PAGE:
Pickets were brandished instead of pencils at public schools this week, as classes were cancelled amid the ongoing B.C. teachers’ dispute.
As of Tuesday morning – which was to be the first day of class for Surrey’s 72,000 and Delta’s 15,500 students – teachers were back walking picket lines outside all local schools and parents were making alternate plans for their children.
Surrey mom Meera Gill’s two kids graduated in the spring, but that didn’t stop her from getting involved this week.
She helped organize a parent walk in Holland Park scheduled for tonight which is expected to draw a significant crowd.
“I struggled through the 12 years as a single mom and I know how hard it is,” Gill said. “It wasn’t fun, it wasn’t easy, but when you see something not right, you speak up.”
She said other parents she’s spoken with have waited patiently for both sides in the teacher dispute to come to some agreement, but are quickly becoming angry and frustrated as their children are denied an education.
“We understand it’s a complex matter, we’re not looking for fault,” said Gill. “What we want is a resolution. Figure this out.”
The B.C. Federation of Labour (BCFL) also organized a series of “solidarity rallies” this week – the first of which was held Tuesday in Surrey outside the office of Education Minister Peter Fassbender, who is also the MLA for Surrey-Fleetwood.
Hundreds of people of all ages braved the rain, carrying signs reading “Investing in education makes cents!” and “One fish, two fish, fund schools, our wish!”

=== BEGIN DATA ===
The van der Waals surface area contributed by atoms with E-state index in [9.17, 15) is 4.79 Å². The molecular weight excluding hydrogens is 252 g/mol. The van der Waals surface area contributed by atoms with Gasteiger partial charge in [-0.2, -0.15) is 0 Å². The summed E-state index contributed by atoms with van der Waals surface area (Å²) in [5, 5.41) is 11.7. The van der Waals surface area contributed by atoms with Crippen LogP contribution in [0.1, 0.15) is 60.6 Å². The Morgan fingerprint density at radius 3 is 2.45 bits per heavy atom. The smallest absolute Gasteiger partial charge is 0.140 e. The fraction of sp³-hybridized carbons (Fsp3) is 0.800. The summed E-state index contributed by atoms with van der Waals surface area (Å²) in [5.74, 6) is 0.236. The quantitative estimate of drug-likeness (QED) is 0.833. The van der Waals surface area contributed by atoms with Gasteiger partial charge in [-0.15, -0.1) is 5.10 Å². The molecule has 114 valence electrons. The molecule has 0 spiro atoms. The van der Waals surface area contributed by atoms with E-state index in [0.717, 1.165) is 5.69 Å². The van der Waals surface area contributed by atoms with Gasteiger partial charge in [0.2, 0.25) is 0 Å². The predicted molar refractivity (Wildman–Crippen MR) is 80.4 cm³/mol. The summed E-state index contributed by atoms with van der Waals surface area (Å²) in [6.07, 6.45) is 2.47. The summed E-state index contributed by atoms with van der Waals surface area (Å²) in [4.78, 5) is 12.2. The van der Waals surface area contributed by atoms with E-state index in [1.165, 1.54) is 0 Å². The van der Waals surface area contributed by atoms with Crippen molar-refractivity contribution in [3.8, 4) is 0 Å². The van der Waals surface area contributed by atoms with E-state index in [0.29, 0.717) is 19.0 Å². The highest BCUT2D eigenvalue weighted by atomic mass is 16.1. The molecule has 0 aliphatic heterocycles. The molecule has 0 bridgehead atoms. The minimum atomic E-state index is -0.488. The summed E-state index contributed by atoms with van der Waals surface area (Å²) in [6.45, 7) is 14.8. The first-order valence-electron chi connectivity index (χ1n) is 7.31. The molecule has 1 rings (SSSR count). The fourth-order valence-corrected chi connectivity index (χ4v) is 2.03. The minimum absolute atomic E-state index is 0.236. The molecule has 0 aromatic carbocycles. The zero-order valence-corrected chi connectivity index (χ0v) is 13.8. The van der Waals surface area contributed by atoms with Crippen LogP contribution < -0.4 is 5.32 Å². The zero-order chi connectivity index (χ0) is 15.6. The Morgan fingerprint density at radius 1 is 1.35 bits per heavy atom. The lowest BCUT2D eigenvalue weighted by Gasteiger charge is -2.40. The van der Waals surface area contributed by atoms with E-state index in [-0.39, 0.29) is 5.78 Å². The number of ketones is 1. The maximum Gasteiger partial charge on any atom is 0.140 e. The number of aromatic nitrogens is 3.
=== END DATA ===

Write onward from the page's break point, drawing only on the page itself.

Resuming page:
“The B.C. Liberal government just doesn’t get it,” said Jim Sinclair, president of the BCFL. “We know that the majority of people in this province support teachers and overwhelmingly agree with the issues they are fighting for.”
Subsequent BCFL rallies were also planned for yesterday at Premier Christy Clark’s office in Kelowna, Thursday at Labour Minister Shirley Bond’s office in Prince George, and Friday at the B.C. Liberal cabinet office in Vancouver.
Tuesday was also the start of a social-media-driven “MLAplaydate” concept where, in the absence of school, the public was encouraged to take children to their local Liberal MLA’s office. While some parents and kids carried signs or delivered letters, others drew pictures or left chalk messages on the sidewalk.
Most MLAs were not in their offices, with at least one posting a note on a window saying the office would be closed during the dispute for the safety of staff.
It was business as usual for educators at private schools, however, where the return to classrooms was right on schedule.
Two in South Surrey – White Rock Christian Academy (WRCA) and Star of the Sea – opened Tuesday, and a third, Southridge School, was set to open Thursday.
WRCA’s first day was a short one, with students dismissed at noon after a brief assembly in which staff – including new principal David Michel – introduced themselves to students.
“It’s been a really busy day, but it’s great to get back at it,” said WRCA’s Director of Advancement Sam Rehman.
The parking lot at Star of the Sea Catholic School on 24 Avenue was packed with parents dropping off and picking up children as the school started fall as usual, with a morning assembly for Grades 1-7 on Tuesday and an afternoon kindergarten session on Wednesday.
A new principal, Nicole Regush, and a new pastor, Fr. Glen Dion, are among the staff additions.